I think we want to see these multidisciplinary teams because I think that’s what’s safe for everybody. I’ve seen some things where they would suggest that a nurse would go by themselves on that kind of call, but as someone who works in the emergency department and deals on a relatively daily basis with people who have reached the end of their ability to cope in a calm way with their illness, the rate of physical trauma for healthcare providers is actually really high. I think the way to go is really a multidisciplinary team, I think that’s something we should really focus on in the next few years.

YKr: I read that you’re creating a dance video, could you tell me more about that?

CH: Covid totally interrupted that. We did all the filming the last year that the snow castle made it through the whole season and the images are gorgeous. So we have members of the Yellowknife Dance Collective, and other local people, I asked them to dance how climate change made them feel. And then we filmed them. We have some gorgeous aerial shots and we did it over the course of the spring as the snow castle melted so some of the landscapes are just absolutely stunning.

I’ve done a lot of work on eco-anxiety and ecological grief and recognizing that there are things that words don’t communicate as well as art and realizing, I think, that a lot of people have inarticulated grief and sadness around climate change.

It’s been slightly on the back burner but really these images are gorgeous so yes, I will commit to finishing that because I would be really sad if they didn’t get seen. A lot of northerners showed up on quite cold days in order to make that happen.

YKr: In even this short conversation we’ve covered a range of topics, how do you respond to people who say that the Green Party only has one platform and could never actually win as a result?

CH: My proposal for the Green Party is that it transition from being a party of climate change to a party of planetary health. What I am seeing from Canadians right now is that there is a recognition that we’re at a moment of incredible instability. We just want to feel safe, and we want to know that our kids are going to have a healthy future.

We’ve sort of sleepily been trying to maximize GDP as our nation’s goal, when really – why? It’s not been shown to be a good marker of well being. And I think if we asked anyone on the street ‘ what do you want Canada to focus on’ they would say ‘I want a safe and healthy future’. If we change our goal, and we talk about it and we explicitly focus on a well being based economy, that has a really clear vision of where we’re headed.

To look at a system kind of like what they have in New Zealand where there is a GDP plus a well being dashboard and they make their budgetary decisions based on how they impact national capital and human capital and social capital as well as financial capital. They track different indicators, including mental health, including length of life as a way of showing them if they’re on the right track or not.

If we want to make sure we have adequate social capital, then we have to invest in each other. And things like a wealth tax, which will reduce inequality, can help the funding of universal basic income, which can keep people safer at this moment of instability, keep people in their house – we know that housing is a determinant of health, make sure they have food on the table – food is a determinant of health, make sure that they have access to education – again another determinant of health, eliminate tuition fees, we’re going to have so many transitions to make in the next couple of years.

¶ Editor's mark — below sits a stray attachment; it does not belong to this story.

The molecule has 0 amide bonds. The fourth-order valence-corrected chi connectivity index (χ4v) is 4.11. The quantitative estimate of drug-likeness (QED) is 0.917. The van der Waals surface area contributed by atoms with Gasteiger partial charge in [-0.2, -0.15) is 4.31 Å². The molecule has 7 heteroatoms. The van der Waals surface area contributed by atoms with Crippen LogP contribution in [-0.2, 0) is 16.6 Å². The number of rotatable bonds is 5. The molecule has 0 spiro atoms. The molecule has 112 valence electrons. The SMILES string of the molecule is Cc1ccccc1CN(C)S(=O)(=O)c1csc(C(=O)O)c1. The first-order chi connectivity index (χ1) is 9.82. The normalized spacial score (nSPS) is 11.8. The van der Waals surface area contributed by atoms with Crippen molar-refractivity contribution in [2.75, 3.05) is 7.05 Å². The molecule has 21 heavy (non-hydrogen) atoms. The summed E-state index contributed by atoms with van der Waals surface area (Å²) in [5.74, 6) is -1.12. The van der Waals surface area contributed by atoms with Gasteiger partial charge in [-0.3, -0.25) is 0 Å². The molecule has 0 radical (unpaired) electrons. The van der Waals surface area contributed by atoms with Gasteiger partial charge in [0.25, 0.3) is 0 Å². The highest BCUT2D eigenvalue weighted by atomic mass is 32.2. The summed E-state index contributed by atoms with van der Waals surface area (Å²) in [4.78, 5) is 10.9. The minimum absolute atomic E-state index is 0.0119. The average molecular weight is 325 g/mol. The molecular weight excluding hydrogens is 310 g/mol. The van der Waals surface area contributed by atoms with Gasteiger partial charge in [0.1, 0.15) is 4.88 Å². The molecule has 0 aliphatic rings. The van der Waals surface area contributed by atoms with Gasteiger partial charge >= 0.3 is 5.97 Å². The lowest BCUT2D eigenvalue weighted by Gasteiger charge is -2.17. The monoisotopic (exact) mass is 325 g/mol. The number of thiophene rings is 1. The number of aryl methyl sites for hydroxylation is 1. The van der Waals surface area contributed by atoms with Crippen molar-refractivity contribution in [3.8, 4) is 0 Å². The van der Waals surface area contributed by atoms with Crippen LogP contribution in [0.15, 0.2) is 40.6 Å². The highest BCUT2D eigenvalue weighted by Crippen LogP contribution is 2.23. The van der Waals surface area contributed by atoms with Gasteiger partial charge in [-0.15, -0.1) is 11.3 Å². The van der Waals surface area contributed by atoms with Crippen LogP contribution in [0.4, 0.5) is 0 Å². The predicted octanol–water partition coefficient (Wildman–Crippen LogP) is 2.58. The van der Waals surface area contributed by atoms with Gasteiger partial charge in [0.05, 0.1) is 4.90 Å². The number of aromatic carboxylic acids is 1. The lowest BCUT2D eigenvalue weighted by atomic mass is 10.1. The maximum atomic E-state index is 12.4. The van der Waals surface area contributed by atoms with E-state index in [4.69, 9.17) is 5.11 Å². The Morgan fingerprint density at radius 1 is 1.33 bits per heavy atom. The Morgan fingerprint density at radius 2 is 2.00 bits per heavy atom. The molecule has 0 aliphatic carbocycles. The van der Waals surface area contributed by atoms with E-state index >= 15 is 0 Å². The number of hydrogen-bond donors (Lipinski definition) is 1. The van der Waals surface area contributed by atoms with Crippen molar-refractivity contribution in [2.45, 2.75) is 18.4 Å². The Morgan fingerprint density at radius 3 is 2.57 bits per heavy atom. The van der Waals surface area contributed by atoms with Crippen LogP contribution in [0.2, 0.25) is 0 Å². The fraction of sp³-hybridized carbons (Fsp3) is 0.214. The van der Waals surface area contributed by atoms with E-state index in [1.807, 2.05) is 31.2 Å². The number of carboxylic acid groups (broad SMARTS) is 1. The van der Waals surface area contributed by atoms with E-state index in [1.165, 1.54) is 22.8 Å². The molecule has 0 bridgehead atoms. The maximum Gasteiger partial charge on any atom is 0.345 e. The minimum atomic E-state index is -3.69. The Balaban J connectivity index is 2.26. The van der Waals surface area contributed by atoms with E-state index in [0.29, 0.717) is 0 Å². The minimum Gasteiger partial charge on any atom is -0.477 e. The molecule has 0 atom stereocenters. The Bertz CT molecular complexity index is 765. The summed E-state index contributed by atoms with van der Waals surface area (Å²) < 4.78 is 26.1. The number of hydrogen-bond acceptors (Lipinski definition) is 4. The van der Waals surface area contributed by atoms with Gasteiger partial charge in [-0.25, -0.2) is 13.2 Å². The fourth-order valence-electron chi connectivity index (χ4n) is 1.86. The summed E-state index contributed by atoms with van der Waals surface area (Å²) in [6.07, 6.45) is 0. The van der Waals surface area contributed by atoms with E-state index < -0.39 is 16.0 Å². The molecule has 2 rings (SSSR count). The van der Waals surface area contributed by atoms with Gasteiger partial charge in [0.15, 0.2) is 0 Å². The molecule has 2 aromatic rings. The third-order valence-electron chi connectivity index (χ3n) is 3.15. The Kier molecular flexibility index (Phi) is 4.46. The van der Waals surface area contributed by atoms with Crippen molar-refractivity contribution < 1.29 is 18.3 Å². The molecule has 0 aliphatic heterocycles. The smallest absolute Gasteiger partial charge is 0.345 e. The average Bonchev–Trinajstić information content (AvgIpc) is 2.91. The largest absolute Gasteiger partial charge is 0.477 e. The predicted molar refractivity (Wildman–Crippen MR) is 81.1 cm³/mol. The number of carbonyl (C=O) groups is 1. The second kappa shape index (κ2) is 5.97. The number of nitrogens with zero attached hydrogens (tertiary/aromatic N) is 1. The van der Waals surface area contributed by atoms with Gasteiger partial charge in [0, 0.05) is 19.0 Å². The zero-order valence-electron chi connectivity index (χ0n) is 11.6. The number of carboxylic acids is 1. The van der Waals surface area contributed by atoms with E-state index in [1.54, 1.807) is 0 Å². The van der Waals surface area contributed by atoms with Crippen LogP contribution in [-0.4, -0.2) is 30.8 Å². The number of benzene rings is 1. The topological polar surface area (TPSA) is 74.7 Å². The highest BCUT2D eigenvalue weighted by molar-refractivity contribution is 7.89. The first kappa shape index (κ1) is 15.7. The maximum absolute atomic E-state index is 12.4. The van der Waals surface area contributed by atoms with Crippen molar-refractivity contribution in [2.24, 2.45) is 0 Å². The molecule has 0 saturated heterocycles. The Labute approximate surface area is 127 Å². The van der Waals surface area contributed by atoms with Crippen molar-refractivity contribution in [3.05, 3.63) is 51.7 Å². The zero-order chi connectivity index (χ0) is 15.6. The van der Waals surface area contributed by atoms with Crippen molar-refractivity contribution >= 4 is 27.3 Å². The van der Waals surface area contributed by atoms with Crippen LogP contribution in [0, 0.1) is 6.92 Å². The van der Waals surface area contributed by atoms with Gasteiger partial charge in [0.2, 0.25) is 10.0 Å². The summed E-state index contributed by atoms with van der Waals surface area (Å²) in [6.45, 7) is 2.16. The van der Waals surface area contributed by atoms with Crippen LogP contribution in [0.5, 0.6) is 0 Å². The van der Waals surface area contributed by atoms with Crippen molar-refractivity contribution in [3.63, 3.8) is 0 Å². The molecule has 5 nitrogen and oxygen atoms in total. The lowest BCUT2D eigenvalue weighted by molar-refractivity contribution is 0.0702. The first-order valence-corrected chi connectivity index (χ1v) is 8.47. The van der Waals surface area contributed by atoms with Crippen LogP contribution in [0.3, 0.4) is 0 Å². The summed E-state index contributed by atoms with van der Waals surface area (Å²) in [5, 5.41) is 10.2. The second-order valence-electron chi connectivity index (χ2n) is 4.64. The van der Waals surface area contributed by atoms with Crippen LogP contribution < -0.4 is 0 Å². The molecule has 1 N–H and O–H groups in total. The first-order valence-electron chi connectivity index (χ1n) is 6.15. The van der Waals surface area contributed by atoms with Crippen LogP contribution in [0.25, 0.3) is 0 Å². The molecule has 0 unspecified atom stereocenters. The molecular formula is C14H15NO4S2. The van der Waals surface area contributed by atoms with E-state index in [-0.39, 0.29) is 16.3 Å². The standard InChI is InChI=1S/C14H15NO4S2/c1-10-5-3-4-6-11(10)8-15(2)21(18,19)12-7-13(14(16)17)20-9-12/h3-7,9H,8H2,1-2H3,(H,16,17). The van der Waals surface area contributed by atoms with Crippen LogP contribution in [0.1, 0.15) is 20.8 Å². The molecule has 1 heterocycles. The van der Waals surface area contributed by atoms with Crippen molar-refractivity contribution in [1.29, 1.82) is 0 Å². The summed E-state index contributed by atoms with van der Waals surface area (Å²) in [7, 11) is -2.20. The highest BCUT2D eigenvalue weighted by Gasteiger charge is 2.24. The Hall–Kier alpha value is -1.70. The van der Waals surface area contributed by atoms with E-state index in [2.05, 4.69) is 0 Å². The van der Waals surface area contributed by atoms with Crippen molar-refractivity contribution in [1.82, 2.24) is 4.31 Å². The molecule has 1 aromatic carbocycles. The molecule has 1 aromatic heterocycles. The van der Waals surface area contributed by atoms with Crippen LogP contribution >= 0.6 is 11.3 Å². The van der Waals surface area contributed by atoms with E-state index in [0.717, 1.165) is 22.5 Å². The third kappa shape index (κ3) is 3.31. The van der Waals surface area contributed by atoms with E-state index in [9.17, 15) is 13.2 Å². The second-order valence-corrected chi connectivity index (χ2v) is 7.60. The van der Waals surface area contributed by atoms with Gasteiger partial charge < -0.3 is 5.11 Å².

The parliamentary budget officer costed all of those out, they estimated 15 billion dollars in the first year, when you look at how much we’re spending subsidizing fossil fuels, that’s not that much to enable that much of our population to find the next job that they need.

If we also fund pharma care, early childhood care, and day care, again, the investments we’re making in child care are minuscule compared to universal low cost, you know $10 a day type daycare like what they have in Quebec, could help in bringing women into the workforce and generating economic activity that way are huge. So we need to invest in one another, and we need to stabilize our foundation.

There is evidence that people respond best to climate related health when it’s framed in terms of health because that makes it much more real to people in terms of its impact on their life and their kids lives and I think that Covid has really shown us that we don’t have a lot of buffer. If we want to be healthy, we need to focus on health, and we need to build our society in a way that facilitates health now and into the future.

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Natalie Pressman

Natalie is a graduate of Carleton University’s journalism program. She has since held contracts working with an NGO in Vietnam and with Journalists for Human Rights in Iskatewizaagegan #39 Independent...

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  1. Courtney makes so much sense! Would she seek a parliamentary seat in the North and would she be able to take some time away from her job as ER physician? Being leader of GPC would be a big job with a lot of travel time to visit all regions to inspire members and EDAs as well as to participate in Federal Council affairs.